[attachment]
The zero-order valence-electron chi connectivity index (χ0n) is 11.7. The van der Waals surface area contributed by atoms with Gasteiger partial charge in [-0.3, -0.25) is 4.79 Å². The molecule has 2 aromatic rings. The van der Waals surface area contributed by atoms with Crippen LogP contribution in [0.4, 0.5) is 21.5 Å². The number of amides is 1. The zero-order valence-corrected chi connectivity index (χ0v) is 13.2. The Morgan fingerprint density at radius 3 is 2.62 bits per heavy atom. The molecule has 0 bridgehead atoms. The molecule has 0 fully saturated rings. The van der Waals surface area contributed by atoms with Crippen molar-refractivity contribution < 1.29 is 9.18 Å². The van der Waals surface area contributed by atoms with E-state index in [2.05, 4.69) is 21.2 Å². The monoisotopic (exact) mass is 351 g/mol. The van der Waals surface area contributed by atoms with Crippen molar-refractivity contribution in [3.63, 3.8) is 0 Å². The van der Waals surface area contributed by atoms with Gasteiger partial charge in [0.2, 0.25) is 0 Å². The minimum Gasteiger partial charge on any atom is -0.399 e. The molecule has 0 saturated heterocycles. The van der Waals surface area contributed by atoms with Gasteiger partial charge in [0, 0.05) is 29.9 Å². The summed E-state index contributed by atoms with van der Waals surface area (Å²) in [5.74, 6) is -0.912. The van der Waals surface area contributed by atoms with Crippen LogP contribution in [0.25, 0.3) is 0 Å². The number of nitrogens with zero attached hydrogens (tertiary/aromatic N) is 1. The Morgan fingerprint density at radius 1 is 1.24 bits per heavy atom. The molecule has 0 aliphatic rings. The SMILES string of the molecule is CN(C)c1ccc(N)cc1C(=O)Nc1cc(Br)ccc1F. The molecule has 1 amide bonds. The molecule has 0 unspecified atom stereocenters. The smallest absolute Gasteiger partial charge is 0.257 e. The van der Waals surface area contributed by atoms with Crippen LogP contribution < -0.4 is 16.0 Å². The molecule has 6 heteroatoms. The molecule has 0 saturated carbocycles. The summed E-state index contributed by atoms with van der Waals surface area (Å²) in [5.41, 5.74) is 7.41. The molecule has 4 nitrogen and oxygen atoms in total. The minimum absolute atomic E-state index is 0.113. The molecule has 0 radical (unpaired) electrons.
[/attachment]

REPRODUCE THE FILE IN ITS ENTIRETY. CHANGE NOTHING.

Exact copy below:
The zero-order valence-electron chi connectivity index (χ0n) is 11.7. The van der Waals surface area contributed by atoms with Gasteiger partial charge in [-0.3, -0.25) is 4.79 Å². The molecule has 2 aromatic rings. The van der Waals surface area contributed by atoms with Crippen LogP contribution in [0.4, 0.5) is 21.5 Å². The number of amides is 1. The zero-order valence-corrected chi connectivity index (χ0v) is 13.2. The Morgan fingerprint density at radius 3 is 2.62 bits per heavy atom. The molecule has 0 bridgehead atoms. The molecule has 0 fully saturated rings. The van der Waals surface area contributed by atoms with Crippen molar-refractivity contribution < 1.29 is 9.18 Å². The van der Waals surface area contributed by atoms with E-state index in [2.05, 4.69) is 21.2 Å². The monoisotopic (exact) mass is 351 g/mol. The van der Waals surface area contributed by atoms with Crippen molar-refractivity contribution in [3.63, 3.8) is 0 Å². The van der Waals surface area contributed by atoms with Gasteiger partial charge in [0.2, 0.25) is 0 Å². The minimum Gasteiger partial charge on any atom is -0.399 e. The molecule has 0 saturated heterocycles. The van der Waals surface area contributed by atoms with Gasteiger partial charge in [0, 0.05) is 29.9 Å². The summed E-state index contributed by atoms with van der Waals surface area (Å²) in [5.74, 6) is -0.912. The van der Waals surface area contributed by atoms with Crippen LogP contribution in [0.25, 0.3) is 0 Å². The number of nitrogens with zero attached hydrogens (tertiary/aromatic N) is 1. The Morgan fingerprint density at radius 1 is 1.24 bits per heavy atom. The molecule has 0 aliphatic rings. The SMILES string of the molecule is CN(C)c1ccc(N)cc1C(=O)Nc1cc(Br)ccc1F. The molecule has 1 amide bonds. The molecule has 0 unspecified atom stereocenters. The smallest absolute Gasteiger partial charge is 0.257 e. The van der Waals surface area contributed by atoms with Crippen LogP contribution < -0.4 is 16.0 Å². The molecule has 6 heteroatoms. The molecule has 0 saturated carbocycles. The summed E-state index contributed by atoms with van der Waals surface area (Å²) in [5.41, 5.74) is 7.41. The molecule has 4 nitrogen and oxygen atoms in total. The minimum absolute atomic E-state index is 0.113. The molecule has 0 radical (unpaired) electrons.